Absolutely! The owner of the canister decides whether a method is a query or an update by annotating it correspondingly in the Wasm source code: queries are exported as canister_query <query_name> and updates as canister_update <update_name>.

That’s said, it is possible and sometimes useful to run a query in replicated mode. The query still keeps its query semantics in the sense that it is still read-only and discards state changes, but the execution happens on all nodes of the subnet. That means that the result of execution goes through consensus and is signed by the subnet key, so the result is more trustworthy compared to non-replicated execution.

Another case when a query runs in replicated mode is when an update method calls a query method.

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But can the caller trigger running a query in replicated mode? If so, doesn’t that open the gates for some cycle draining attacks? I know that there are plans to charge for queries in the future, but still I’d assume running a query in replicated mode is more expensive than non replicated mode.

But can the caller trigger running a query in replicated mode?

If the caller is running as an update method, then yes. It has been always possible to call a query from an update. If the query performs some very expensive computation, then there is a potential for a cycle draining attack. One way to protect against it would be to inspect the caller_id and refuse to do the expensive computation. Ideally, queries are fast and do not perform expensive computations.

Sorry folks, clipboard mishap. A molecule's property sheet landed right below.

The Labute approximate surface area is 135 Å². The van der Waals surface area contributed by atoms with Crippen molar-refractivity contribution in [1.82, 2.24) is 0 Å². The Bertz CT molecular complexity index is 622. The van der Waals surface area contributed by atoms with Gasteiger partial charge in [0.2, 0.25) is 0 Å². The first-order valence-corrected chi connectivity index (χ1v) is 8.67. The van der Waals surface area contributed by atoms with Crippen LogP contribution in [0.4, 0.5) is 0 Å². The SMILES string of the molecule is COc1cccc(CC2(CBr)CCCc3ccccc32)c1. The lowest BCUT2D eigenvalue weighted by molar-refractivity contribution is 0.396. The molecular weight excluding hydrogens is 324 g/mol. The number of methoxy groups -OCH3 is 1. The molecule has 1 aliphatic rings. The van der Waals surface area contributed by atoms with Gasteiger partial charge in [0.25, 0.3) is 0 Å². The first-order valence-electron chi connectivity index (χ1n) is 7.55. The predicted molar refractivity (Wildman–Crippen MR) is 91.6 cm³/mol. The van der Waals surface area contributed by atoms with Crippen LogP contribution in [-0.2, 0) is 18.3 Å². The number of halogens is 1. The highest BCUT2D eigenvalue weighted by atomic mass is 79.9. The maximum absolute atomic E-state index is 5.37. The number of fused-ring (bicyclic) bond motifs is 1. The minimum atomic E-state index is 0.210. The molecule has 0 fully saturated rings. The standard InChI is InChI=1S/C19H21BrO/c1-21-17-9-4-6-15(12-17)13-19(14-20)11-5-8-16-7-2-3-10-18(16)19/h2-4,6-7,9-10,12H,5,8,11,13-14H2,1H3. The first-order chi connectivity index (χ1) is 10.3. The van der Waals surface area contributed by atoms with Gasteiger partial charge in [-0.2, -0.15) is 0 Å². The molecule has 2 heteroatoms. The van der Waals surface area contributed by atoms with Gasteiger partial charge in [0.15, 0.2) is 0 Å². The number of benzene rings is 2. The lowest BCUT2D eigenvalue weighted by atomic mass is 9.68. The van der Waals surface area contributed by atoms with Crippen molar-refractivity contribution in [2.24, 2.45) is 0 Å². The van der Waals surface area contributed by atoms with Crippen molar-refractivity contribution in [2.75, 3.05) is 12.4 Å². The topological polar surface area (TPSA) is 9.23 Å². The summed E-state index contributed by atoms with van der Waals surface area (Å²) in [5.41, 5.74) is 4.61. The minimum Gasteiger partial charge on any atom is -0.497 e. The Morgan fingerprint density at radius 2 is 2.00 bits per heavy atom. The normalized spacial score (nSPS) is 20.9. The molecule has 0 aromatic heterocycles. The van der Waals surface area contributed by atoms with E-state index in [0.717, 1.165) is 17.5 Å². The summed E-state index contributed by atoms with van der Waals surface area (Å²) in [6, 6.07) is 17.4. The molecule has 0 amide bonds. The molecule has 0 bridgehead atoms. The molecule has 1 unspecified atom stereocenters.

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I posted the draft of the motion proposal about the new query type and releasing the prototype implementation here:

Thank you for the excellent write-up!

What follows from the query isolation and state modification properties is that we need to clone or copy the canister state in order to execute an ICQC query. If the ICQC query calls another ICQC query, then we need to clone the other canister state as well.

Once this canister cloning feature is built, does that mean it will unlock the possibility for a broader change in async/await semantics for update calls? For example, update calls currently commit canister state whenever they initiate an inter-canister call (to either a query or update method). That limitation can be quite troublesome for canister developers, as they need to worry about state rollbacks and non-atomic update methods.

If this feature lands, am I correct in assuming that limitation could (technically) be lifted?